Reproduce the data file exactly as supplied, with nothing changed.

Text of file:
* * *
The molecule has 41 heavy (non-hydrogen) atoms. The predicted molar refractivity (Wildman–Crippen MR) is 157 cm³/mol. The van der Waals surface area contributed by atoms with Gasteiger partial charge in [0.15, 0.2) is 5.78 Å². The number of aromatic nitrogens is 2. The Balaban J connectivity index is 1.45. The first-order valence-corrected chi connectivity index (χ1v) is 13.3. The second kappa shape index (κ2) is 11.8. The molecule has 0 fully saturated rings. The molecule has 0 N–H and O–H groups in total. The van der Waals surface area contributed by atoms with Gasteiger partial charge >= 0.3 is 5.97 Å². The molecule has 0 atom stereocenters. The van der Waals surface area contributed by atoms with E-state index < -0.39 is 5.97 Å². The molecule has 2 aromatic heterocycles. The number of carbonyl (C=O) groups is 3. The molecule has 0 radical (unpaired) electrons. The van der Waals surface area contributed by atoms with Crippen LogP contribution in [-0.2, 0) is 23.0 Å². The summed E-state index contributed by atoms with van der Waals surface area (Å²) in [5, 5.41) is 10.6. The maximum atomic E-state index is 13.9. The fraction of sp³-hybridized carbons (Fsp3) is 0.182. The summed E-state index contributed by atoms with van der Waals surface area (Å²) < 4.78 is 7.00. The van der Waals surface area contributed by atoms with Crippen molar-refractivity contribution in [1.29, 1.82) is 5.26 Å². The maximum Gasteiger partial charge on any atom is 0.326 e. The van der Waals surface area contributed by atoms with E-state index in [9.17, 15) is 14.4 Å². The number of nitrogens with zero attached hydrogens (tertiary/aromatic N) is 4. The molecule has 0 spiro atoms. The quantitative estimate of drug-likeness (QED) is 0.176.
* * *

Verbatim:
The molecule has 41 heavy (non-hydrogen) atoms. The predicted molar refractivity (Wildman–Crippen MR) is 157 cm³/mol. The van der Waals surface area contributed by atoms with Gasteiger partial charge in [0.15, 0.2) is 5.78 Å². The number of aromatic nitrogens is 2. The Balaban J connectivity index is 1.45. The first-order valence-corrected chi connectivity index (χ1v) is 13.3. The second kappa shape index (κ2) is 11.8. The molecule has 0 fully saturated rings. The molecule has 0 N–H and O–H groups in total. The van der Waals surface area contributed by atoms with Gasteiger partial charge >= 0.3 is 5.97 Å². The molecule has 0 atom stereocenters. The van der Waals surface area contributed by atoms with E-state index < -0.39 is 5.97 Å². The molecule has 2 aromatic heterocycles. The number of carbonyl (C=O) groups is 3. The molecule has 0 radical (unpaired) electrons. The van der Waals surface area contributed by atoms with Crippen LogP contribution in [-0.2, 0) is 23.0 Å². The summed E-state index contributed by atoms with van der Waals surface area (Å²) in [5, 5.41) is 10.6. The maximum atomic E-state index is 13.9. The fraction of sp³-hybridized carbons (Fsp3) is 0.182. The summed E-state index contributed by atoms with van der Waals surface area (Å²) < 4.78 is 7.00. The van der Waals surface area contributed by atoms with Crippen molar-refractivity contribution in [1.29, 1.82) is 5.26 Å². The maximum Gasteiger partial charge on any atom is 0.326 e. The van der Waals surface area contributed by atoms with E-state index in [9.17, 15) is 14.4 Å². The number of nitrogens with zero attached hydrogens (tertiary/aromatic N) is 4. The molecule has 0 spiro atoms. The quantitative estimate of drug-likeness (QED) is 0.176.